Letter from the Denver Chapter President, Amanda Adams
I have been thinking a lot about mentorship recently; at work and how it could be applied through WIM. I have had many mentors throughout my life, and I have been incredibly fortunate that most of my mentors have been women. My first mentors were teachers. As far back as kindergarten I had supportive women who were encouraging me to succeed. Several years ago my first-grade teacher contacted me for permission to publish one of my writing samples in a book that she was working on. The fact that she still had a letter that I had written 30 years ago was astonishing. I have always loved writing, and as an engineer I have a surprising number of writing assignments (such as this newsletter each month)! I credit so much of my love for writing to my teachers, who were truly my first mentors.
When I was a student at Colorado School of Mines, I had a summer internship for three years working in an environmental chemistry lab for the USGS. My supervisor was an amazing woman and mentor and remains one of my best friends. She taught me about hiring and supervising employees, showed me how to be a working mom and demonstrated that you can be a successful woman in a male-dominated profession. We talk frequently and try to go on “girls’ trips” every year. She has been a shoulder to cry on, a sounding board and my cheering section. Having her support and guidance has made a huge impact on my success.
At Stantec and in WIM I have developed a fantastic network of peer mentors; women that I can ask for help and give help to. We are at approximately the same level in our careers and encounter many of the same successes and challenges (having kids, meeting deadlines, winning projects, losing proposals, negotiating with our superiors, imposter syndrome, all of the juggling…). What I love about this group is that they don’t judge me, and I don’t judge them. We celebrate each other’s successes and support each other when times are tough. We typically use the word friend instead of mentor, but we are both. I can’t even begin to count all of the women who fall into this group, but I am thankful for each and every one of them.
It was just last year that I started to think of myself as a mentor. For most of my career I was the “young professional”. I was the junior in the room trying to learn from all of the much more senior and experienced engineers. But recently some switch flipped in my mind and I realized that I am older now than my mentor at the
USGS was when I started working for her. I see all of the amazing engineers and scientists that I work with – women and men – and I realized that they are looking to me for guidance, they need me to show them the way, like my mentors did for me. Stantec has a women’s mentorship program in Colorado that I participated in two years ago; I was assigned to a wonderful mentor and we still keep in touch. Even though she was in a completely different part of the company (HR) I learned so much from her. Now, I have volunteered to serve as a mentor in that same program. I cannot wait to start to give back a tiny portion of the wisdom that I have received from all of my amazing mentors.
Now, I want each of you to do the same! You may not realize that you are already in a mentor relationship, it may just look like a friendship. Celebrate those mentors who you can call on to ask a question, who are always there when you have a tough day. Look for opportunities to be a mentor to someone starting in their career. WIM is a nexus where mentor relationships can bloom. If you are interested in connecting with potential mentors or mentees and meeting other WIM members, please reach out to me or any of the other Board members.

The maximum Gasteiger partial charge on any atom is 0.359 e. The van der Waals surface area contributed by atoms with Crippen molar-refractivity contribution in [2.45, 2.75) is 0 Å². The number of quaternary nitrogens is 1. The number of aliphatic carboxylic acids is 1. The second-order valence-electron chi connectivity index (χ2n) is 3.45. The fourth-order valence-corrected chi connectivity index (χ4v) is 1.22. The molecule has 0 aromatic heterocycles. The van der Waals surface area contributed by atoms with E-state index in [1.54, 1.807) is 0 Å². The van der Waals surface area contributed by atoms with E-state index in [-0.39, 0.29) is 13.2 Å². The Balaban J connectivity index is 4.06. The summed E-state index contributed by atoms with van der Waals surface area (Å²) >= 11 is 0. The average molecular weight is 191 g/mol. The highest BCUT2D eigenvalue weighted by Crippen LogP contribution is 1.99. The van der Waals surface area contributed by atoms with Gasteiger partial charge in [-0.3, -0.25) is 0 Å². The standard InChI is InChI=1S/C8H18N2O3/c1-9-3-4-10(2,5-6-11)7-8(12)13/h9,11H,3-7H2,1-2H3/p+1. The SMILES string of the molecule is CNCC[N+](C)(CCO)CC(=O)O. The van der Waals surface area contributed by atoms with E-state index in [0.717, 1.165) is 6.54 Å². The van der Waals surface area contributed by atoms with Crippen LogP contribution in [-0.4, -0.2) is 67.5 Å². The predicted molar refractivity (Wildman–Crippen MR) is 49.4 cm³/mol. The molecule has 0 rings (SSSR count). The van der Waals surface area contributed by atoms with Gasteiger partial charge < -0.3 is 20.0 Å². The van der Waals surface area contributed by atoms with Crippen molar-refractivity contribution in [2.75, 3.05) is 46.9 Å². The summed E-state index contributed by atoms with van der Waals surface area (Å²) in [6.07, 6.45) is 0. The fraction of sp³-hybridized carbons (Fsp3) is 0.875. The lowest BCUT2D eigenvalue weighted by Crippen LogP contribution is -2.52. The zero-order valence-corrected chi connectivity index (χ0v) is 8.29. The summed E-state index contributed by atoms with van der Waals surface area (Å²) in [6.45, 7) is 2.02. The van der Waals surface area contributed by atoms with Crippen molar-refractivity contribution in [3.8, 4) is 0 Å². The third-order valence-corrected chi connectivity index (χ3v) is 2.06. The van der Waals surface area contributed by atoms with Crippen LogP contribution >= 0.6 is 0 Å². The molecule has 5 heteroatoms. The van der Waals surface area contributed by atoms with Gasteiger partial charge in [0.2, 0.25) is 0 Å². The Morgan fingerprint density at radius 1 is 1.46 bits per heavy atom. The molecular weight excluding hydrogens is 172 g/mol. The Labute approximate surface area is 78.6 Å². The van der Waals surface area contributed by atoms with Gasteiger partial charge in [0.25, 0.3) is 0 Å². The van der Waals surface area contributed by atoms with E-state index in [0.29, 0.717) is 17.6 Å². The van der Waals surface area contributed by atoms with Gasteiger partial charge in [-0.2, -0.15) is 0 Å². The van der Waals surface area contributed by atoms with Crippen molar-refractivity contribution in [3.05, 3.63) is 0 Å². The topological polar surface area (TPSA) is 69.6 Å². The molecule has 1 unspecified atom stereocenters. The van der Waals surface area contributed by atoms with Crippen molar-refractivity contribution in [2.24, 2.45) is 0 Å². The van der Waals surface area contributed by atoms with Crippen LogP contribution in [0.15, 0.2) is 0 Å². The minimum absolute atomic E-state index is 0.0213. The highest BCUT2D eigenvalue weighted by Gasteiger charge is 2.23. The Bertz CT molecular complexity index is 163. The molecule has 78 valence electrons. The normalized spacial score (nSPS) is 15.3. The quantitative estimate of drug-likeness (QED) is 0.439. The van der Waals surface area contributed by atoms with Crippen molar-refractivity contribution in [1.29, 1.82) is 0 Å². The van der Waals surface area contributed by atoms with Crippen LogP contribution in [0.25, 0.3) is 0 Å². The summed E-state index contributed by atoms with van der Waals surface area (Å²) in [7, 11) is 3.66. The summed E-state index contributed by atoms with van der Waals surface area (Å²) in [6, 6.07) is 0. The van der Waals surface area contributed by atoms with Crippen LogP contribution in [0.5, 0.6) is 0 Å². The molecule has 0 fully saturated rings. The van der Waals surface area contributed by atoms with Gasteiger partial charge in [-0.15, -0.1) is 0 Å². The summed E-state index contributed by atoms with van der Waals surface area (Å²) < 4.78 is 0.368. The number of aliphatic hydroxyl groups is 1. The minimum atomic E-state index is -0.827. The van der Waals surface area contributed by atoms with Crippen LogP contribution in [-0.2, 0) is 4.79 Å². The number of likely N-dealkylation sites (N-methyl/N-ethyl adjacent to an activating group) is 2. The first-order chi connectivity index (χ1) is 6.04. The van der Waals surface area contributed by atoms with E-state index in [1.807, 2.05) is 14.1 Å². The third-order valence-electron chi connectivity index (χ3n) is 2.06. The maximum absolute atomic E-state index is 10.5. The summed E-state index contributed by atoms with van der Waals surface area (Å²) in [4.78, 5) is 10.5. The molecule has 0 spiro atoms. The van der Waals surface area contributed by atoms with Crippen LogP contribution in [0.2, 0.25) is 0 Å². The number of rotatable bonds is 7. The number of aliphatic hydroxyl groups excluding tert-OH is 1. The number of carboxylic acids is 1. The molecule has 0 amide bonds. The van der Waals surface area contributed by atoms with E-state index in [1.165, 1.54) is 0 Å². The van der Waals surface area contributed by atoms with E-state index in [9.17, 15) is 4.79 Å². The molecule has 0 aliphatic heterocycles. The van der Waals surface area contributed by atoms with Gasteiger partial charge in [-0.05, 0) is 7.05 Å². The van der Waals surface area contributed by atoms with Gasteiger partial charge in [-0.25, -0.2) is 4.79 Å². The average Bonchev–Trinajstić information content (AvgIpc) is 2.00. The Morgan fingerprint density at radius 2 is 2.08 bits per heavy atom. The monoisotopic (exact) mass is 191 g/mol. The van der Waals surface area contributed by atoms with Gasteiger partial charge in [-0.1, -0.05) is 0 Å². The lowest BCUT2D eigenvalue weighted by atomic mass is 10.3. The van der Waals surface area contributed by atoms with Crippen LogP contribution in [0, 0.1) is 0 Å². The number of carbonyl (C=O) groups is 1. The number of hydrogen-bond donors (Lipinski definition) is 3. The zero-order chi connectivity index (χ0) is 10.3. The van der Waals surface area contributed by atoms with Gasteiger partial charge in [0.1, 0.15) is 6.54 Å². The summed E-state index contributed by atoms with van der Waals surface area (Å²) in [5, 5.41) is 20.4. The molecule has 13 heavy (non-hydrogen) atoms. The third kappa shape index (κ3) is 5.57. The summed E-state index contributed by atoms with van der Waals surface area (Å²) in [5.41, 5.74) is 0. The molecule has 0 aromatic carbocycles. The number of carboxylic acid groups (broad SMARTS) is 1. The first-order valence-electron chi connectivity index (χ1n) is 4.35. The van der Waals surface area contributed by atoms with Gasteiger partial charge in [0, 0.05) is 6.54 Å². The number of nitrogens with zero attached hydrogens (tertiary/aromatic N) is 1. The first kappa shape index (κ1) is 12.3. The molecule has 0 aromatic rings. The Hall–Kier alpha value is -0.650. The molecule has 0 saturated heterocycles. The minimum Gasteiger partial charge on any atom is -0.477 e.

2021 At a Glance - Upcoming Calendar
- March 24 – Board Election and Former WIM Denver President Linda Brown’s presentation, The Influence Maze: Navigating the Meeting Before the Meeting
- April 21 – 2020 Recap & Highlights and 2021 Goals and Strategy
- May – A presentation by Laura Pearson, WIM Denver member and business owner
2021 WIM Denver Board Elections
March is right around the corner, which means the WIM Denver Board elections are coming.
Here is the current election slate:
|Vice President||Mariea Kartick|
|Recording Secretary||Emily Sportsman|
|Corresponding Secretary||Jackie Dorr|
|National Rep||Anita Bertisen|
|National Rep||Judy Bolis|
|1st Alternate Rep||Mariea Kartick|
|2nd Alternate Rep||Betty Mahaffey|
Please note that nominations are still open. If you have another recommendation for one of the elected positions noted above, please submit your nomination* to President, Amanda Adams, or Vice President, Allison Forrest, prior to the March meeting or at that meeting.
* Be sure all nominees are aware and accept being presented as a nominee PRIOR to the general.
If you are unable to make it to the meeting, an absentee ballot can be submitted for the record. Please our website for an absentee ballot with directions for submittal.
The WIM Denver Chapter has been awarding college-level scholarships for many years to encourage the next generation of participants in the mining and minerals industry. These opportunities are for students attending/enrolled in Colorado universities or colleges.
This year we are pleased to announce that two scholarships will be awarded for the 2021 Fall Semester, each in the amount of $2,000.
Honoring Black History Month
In honor of Black History Month, we highlight this open letter by Marian Croak, a Black Engineer of the Year Award (BEYA) winner and Women in Technology Hall of Fame inductee:
“Dear Young Women in Technology, Welcome from a 30-Year Veteran”
It was 1960, and I can still trace the phone call like the back of my hand. It was an ordinary day; I remember something broke at home, and my mother called my father at work, instructing him to come home and help fix it. Doesn’t matter what the problem was now, but at age 5 I knew I wanted to be the one she’d run to when something needed repair. I’d make sure nothing would break and, if it did, I surely would know how to make it work again. Whether I was an imagined plumber, electrician or carpenter, it didn’t matter — I envied that men could go out and work.